Steven Nichtberger, former CEO of then East Norriton-based Tengion, does not see a problem with many small biotech companies going public prior to making a profit, a sale, or even a product, writes Joseph N. DiStefano for The Philadelphia Inquirer.
“This is not a bubble,” said Nichtberger. “It’s Philadelphia’s moment.”
Nichtberger, who currently runs Cabaletta Bio, was the founding CEO of Tengion from 2004 to 2011. \
At one point, the company had 100 employees and a state-of-the-art factory in East Norriton.
During its peak, the company was worth more than $400 million. However, once its technology failed to produce cures, it faded, along with many of its peers at the time.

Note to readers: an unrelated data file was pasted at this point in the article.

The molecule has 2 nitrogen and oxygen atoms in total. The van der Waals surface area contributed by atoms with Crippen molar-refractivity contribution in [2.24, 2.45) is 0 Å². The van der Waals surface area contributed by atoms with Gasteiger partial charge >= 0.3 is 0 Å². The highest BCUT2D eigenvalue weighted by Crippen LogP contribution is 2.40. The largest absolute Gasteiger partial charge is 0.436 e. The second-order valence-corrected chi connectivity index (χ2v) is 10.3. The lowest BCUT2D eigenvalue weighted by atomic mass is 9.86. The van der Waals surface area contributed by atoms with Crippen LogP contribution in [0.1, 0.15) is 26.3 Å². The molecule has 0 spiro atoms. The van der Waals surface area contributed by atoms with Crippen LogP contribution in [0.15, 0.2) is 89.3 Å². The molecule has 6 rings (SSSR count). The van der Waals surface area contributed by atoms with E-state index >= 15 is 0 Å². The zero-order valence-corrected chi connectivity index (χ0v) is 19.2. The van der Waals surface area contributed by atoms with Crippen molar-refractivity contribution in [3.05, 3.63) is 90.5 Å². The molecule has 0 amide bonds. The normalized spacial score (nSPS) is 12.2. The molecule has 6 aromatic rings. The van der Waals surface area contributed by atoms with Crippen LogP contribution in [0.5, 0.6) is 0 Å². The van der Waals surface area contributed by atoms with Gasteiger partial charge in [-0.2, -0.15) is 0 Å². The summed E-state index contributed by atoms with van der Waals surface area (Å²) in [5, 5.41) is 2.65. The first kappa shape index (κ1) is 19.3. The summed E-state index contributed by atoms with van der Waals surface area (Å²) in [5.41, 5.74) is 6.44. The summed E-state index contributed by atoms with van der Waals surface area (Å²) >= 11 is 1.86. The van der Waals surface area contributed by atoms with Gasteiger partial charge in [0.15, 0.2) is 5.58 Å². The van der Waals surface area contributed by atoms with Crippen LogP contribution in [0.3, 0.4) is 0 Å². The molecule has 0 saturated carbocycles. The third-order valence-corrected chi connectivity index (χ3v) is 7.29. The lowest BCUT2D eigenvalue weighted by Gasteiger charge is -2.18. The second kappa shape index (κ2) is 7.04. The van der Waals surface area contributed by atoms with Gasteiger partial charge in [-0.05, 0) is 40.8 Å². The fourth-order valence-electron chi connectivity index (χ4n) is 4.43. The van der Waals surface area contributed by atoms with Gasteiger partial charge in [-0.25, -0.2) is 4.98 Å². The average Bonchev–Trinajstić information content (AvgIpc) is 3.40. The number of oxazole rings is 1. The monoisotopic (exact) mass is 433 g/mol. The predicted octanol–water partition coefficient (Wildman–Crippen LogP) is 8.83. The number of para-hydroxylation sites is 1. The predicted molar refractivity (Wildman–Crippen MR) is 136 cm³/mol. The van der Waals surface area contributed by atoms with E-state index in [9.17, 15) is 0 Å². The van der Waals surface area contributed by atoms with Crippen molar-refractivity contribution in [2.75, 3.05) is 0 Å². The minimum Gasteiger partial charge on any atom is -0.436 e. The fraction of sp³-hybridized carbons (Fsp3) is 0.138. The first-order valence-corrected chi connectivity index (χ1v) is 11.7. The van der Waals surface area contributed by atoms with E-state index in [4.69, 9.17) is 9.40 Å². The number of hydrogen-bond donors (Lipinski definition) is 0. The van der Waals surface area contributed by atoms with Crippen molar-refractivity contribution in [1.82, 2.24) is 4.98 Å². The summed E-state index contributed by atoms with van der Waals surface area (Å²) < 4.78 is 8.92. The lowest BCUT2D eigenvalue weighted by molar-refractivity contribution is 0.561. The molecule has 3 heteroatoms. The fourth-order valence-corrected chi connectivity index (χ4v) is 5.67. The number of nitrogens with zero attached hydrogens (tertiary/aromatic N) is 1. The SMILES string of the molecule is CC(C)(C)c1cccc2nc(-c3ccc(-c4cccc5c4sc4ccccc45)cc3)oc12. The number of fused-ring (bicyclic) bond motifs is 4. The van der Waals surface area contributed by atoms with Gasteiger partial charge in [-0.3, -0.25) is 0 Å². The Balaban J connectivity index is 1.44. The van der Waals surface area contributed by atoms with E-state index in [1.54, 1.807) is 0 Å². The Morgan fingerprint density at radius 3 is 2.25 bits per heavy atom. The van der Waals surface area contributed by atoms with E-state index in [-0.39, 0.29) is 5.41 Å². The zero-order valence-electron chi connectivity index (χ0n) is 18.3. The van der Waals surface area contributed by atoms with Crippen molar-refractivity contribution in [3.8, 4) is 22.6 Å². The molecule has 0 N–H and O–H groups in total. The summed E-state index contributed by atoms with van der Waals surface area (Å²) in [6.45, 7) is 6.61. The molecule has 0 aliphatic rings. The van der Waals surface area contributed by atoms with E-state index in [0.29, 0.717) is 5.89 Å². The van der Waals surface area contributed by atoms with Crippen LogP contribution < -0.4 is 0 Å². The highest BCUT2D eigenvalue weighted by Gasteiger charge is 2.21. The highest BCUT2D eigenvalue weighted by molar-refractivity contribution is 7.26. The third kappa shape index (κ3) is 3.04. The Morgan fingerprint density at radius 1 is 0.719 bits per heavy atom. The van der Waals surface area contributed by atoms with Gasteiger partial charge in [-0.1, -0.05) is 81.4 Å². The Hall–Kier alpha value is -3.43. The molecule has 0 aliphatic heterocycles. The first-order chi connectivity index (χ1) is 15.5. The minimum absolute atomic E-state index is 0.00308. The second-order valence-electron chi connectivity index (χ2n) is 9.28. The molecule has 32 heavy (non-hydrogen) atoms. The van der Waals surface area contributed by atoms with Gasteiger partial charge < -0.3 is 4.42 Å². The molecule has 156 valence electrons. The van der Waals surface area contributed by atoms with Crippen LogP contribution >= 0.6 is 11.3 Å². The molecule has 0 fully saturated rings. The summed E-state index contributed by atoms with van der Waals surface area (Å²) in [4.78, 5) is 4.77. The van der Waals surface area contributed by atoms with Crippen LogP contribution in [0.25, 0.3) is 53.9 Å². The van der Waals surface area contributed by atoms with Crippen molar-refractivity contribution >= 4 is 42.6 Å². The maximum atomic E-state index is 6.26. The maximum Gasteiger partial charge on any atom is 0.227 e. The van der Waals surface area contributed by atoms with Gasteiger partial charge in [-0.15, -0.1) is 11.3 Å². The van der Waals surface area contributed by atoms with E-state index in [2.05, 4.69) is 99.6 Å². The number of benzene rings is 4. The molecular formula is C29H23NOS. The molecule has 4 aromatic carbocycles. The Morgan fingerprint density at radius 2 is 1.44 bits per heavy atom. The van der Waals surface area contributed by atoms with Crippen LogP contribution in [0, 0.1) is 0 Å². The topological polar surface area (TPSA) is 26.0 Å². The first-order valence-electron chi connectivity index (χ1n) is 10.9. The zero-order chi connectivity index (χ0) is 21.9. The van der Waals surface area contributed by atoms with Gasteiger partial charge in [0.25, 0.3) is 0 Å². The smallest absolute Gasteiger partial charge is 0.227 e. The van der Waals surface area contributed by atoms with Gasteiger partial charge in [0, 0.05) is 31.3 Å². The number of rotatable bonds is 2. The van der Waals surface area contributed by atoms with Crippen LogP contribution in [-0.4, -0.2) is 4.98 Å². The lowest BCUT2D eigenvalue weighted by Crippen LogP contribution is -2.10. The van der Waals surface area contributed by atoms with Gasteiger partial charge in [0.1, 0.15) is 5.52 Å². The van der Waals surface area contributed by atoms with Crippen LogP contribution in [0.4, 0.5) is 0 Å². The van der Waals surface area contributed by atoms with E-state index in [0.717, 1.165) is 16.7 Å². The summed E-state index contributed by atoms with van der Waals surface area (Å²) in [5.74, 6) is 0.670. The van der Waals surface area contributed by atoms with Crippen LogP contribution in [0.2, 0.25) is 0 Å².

“The science at Tengion was very new,” Nichtberger said. “There were no contract-manufacturing organizations in those days. We had to take a lot of risk and build out our own manufacturing up front. But the science did not bear out. It went sideways.”
However, the science has significantly advanced in Philadelphia in gene therapy and cell therapy since then, he said, “unleashing what is a much more modular, predictable path for product development.”
Read more about Philadelphia’s gene therapy future at The Philadelphia Inquirer by clicking here.